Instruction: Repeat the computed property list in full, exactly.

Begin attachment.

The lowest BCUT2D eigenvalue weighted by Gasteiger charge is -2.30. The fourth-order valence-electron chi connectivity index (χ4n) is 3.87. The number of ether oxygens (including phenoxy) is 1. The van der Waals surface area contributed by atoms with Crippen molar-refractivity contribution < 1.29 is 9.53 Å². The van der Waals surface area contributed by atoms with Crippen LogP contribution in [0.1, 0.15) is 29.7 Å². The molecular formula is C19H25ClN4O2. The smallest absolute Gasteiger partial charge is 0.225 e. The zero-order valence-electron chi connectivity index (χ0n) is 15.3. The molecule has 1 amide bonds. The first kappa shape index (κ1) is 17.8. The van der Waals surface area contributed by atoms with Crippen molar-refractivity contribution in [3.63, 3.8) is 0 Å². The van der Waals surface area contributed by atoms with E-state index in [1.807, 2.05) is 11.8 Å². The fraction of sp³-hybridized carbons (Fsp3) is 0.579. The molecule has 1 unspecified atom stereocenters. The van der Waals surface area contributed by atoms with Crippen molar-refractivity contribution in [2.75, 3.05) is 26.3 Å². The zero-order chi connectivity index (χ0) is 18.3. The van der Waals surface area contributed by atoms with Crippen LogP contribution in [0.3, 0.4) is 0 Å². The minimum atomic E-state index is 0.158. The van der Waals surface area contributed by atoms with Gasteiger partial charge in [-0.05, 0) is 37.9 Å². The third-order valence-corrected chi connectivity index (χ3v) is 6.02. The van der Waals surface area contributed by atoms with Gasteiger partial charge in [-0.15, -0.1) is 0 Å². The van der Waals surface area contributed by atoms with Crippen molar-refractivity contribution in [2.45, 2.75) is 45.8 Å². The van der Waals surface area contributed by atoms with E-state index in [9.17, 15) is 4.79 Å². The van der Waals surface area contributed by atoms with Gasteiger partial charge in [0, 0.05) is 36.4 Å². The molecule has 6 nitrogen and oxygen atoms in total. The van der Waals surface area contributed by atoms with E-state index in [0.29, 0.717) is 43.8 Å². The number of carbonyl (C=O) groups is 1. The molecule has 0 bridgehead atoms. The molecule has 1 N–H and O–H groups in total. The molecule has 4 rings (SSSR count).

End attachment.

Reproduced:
The lowest BCUT2D eigenvalue weighted by Gasteiger charge is -2.30. The fourth-order valence-electron chi connectivity index (χ4n) is 3.87. The number of ether oxygens (including phenoxy) is 1. The van der Waals surface area contributed by atoms with Crippen molar-refractivity contribution < 1.29 is 9.53 Å². The van der Waals surface area contributed by atoms with Crippen LogP contribution in [0.1, 0.15) is 29.7 Å². The molecular formula is C19H25ClN4O2. The smallest absolute Gasteiger partial charge is 0.225 e. The zero-order valence-electron chi connectivity index (χ0n) is 15.3. The molecule has 1 amide bonds. The first kappa shape index (κ1) is 17.8. The van der Waals surface area contributed by atoms with Crippen molar-refractivity contribution in [3.63, 3.8) is 0 Å². The van der Waals surface area contributed by atoms with E-state index in [1.807, 2.05) is 11.8 Å². The fraction of sp³-hybridized carbons (Fsp3) is 0.579. The molecule has 1 unspecified atom stereocenters. The van der Waals surface area contributed by atoms with Crippen molar-refractivity contribution in [2.75, 3.05) is 26.3 Å². The zero-order chi connectivity index (χ0) is 18.3. The van der Waals surface area contributed by atoms with Crippen LogP contribution in [0.3, 0.4) is 0 Å². The minimum atomic E-state index is 0.158. The van der Waals surface area contributed by atoms with Gasteiger partial charge in [-0.05, 0) is 37.9 Å². The third-order valence-corrected chi connectivity index (χ3v) is 6.02. The van der Waals surface area contributed by atoms with Gasteiger partial charge in [-0.15, -0.1) is 0 Å². The van der Waals surface area contributed by atoms with Crippen molar-refractivity contribution in [2.45, 2.75) is 45.8 Å². The van der Waals surface area contributed by atoms with E-state index in [9.17, 15) is 4.79 Å². The van der Waals surface area contributed by atoms with Gasteiger partial charge in [0, 0.05) is 36.4 Å². The molecule has 6 nitrogen and oxygen atoms in total. The van der Waals surface area contributed by atoms with E-state index in [0.29, 0.717) is 43.8 Å². The number of carbonyl (C=O) groups is 1. The molecule has 0 bridgehead atoms. The molecule has 1 N–H and O–H groups in total. The molecule has 4 rings (SSSR count).